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  10. One thing you might try AOW is documentary. In presenting documentary you have to be very careful to avoid suggesting they are necessarily objective. I'd try this list as a sample of relatively recent American culture.

    1. Louisiana Story - Robert Flaherty
    A boy and his pet racoons in the bayous bump into some oil drillers but they don't disrupt anything. Beautifully filmed and the boys story will absolutely hold class interest.

    2. Monterey Pop - D. A. Pennebaker
    The coming of the hippies as Otis Redding, Ravi Shankar and Janis Joplin tear it up. Hendrix sets his guitar on fire.

    3. Harlan County U.S.A. Barbara Kopple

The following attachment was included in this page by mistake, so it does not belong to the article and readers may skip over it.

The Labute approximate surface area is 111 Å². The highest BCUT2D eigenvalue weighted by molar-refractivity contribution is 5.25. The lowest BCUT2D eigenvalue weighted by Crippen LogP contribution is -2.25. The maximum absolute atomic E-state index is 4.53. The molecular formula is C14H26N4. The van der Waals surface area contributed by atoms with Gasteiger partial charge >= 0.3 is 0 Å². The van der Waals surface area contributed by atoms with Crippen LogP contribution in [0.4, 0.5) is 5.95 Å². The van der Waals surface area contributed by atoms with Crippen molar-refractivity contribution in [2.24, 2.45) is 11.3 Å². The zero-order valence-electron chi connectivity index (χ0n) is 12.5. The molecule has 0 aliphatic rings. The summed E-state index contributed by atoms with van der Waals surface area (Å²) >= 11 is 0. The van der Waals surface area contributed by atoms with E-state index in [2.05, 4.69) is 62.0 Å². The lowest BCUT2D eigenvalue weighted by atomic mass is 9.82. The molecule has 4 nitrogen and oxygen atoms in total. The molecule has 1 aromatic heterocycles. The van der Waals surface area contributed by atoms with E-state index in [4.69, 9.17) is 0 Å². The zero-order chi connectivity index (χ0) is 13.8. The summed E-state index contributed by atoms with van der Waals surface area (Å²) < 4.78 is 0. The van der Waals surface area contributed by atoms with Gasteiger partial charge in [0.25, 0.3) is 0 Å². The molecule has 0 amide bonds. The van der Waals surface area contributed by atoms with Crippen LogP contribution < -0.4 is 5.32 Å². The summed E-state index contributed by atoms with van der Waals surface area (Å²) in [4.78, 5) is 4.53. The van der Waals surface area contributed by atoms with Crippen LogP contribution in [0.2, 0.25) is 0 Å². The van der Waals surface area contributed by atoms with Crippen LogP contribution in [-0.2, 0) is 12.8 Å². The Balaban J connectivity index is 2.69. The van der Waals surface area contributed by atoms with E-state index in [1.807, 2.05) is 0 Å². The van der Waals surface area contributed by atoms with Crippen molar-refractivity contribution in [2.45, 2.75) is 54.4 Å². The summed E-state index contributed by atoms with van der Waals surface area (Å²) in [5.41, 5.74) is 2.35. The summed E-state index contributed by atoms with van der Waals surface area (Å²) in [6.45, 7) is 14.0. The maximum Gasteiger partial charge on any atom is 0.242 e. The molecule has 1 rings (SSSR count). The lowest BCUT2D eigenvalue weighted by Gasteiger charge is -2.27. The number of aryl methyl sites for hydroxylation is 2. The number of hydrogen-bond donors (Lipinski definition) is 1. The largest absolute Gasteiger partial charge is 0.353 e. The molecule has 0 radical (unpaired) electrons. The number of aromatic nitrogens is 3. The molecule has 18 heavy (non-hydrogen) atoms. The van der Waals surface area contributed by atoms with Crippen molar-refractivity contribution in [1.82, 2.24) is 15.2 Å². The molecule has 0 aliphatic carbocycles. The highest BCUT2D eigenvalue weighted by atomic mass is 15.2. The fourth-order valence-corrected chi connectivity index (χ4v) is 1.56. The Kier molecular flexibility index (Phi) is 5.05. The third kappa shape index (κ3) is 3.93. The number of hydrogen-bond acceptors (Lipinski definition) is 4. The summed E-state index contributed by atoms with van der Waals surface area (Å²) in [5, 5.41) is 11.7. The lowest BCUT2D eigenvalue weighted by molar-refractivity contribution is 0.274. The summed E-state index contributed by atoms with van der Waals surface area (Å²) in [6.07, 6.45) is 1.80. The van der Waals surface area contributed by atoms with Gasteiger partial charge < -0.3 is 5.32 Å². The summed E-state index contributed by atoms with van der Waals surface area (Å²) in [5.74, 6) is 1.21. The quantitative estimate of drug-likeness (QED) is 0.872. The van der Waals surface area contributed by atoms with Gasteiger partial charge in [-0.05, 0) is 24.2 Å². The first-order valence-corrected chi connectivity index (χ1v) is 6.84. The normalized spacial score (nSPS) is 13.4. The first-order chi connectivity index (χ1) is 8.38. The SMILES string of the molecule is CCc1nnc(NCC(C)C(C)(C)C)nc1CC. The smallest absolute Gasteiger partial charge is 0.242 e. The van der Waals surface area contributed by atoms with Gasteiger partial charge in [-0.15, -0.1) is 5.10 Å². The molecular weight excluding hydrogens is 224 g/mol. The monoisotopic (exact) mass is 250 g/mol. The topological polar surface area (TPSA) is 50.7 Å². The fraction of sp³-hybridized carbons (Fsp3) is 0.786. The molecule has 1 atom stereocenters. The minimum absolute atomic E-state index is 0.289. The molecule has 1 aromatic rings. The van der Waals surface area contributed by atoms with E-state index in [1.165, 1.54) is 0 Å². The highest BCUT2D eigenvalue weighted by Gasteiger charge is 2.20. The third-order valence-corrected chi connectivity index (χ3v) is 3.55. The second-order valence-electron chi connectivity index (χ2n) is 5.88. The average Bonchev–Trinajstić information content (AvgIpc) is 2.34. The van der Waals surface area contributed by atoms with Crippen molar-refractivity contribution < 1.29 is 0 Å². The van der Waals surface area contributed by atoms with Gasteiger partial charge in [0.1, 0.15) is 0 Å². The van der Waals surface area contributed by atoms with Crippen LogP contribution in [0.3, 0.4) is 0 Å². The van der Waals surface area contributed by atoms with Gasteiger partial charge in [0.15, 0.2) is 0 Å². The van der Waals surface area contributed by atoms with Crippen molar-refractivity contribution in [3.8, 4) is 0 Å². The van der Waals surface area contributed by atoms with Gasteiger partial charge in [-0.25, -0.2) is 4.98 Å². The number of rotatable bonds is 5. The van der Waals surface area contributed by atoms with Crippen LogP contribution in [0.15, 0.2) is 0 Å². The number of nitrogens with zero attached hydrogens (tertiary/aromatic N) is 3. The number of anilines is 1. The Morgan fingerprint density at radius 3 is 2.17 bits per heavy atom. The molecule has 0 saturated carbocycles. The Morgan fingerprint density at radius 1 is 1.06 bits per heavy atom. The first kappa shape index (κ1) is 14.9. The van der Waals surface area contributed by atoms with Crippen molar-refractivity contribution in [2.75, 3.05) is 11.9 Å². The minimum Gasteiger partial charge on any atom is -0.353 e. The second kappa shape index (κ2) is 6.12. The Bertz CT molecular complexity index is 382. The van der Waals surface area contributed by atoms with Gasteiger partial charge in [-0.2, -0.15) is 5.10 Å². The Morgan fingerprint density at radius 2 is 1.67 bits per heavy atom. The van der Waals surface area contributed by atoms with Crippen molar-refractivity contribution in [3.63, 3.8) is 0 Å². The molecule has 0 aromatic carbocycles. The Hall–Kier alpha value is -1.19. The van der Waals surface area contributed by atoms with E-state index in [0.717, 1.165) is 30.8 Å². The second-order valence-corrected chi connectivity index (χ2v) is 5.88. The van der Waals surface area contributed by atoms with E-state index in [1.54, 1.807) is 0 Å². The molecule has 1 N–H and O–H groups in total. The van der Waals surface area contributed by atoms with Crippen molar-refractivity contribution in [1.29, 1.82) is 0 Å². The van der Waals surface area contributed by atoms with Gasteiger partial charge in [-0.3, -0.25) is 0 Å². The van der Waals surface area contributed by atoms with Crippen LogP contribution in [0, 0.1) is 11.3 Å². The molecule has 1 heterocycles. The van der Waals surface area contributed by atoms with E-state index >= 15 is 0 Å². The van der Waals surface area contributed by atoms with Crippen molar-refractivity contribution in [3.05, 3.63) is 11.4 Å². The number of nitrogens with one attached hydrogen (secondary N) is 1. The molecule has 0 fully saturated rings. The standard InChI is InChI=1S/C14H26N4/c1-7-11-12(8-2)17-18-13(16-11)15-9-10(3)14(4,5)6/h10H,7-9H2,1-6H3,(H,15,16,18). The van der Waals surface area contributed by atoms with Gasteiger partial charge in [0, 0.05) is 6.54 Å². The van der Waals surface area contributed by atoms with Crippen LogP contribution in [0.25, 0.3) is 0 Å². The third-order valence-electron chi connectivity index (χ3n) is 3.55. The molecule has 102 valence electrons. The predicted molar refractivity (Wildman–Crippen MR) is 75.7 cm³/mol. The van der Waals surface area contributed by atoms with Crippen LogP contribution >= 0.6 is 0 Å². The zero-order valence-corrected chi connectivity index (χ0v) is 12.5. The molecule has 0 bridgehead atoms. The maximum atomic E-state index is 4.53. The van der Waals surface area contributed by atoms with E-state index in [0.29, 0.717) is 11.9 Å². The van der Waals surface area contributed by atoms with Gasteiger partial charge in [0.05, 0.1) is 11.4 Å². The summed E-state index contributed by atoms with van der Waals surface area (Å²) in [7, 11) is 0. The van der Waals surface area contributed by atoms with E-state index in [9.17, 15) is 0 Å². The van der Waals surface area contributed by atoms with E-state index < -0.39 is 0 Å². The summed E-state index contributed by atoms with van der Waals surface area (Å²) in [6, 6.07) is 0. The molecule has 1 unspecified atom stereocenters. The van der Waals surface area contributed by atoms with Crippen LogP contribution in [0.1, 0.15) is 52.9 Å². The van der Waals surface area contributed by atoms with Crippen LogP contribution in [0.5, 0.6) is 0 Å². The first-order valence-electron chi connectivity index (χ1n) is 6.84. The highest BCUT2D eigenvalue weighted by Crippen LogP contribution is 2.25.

Universally acclaimed (and balanced) look at a coal miners strike. Critical look at U.S. labor history.

    4. High School - Fred Wiseman
    The only time Wiseman ever used non-diagetic sound. He opens with Otis Redding's "Dock of the Bay" and decimates the American high school.

    5. Point of Order - Emile de Antonio
    The McCarthy hearings.

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  11. conservativesonfire


    "I hope your students appreciate how lucky they are."

    If not yet I'm sure that they will. In the meantime their parents and thousands of the rest of us do!

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  12. AOW, in one of my rare agreements with, z. Patton is a stone bore.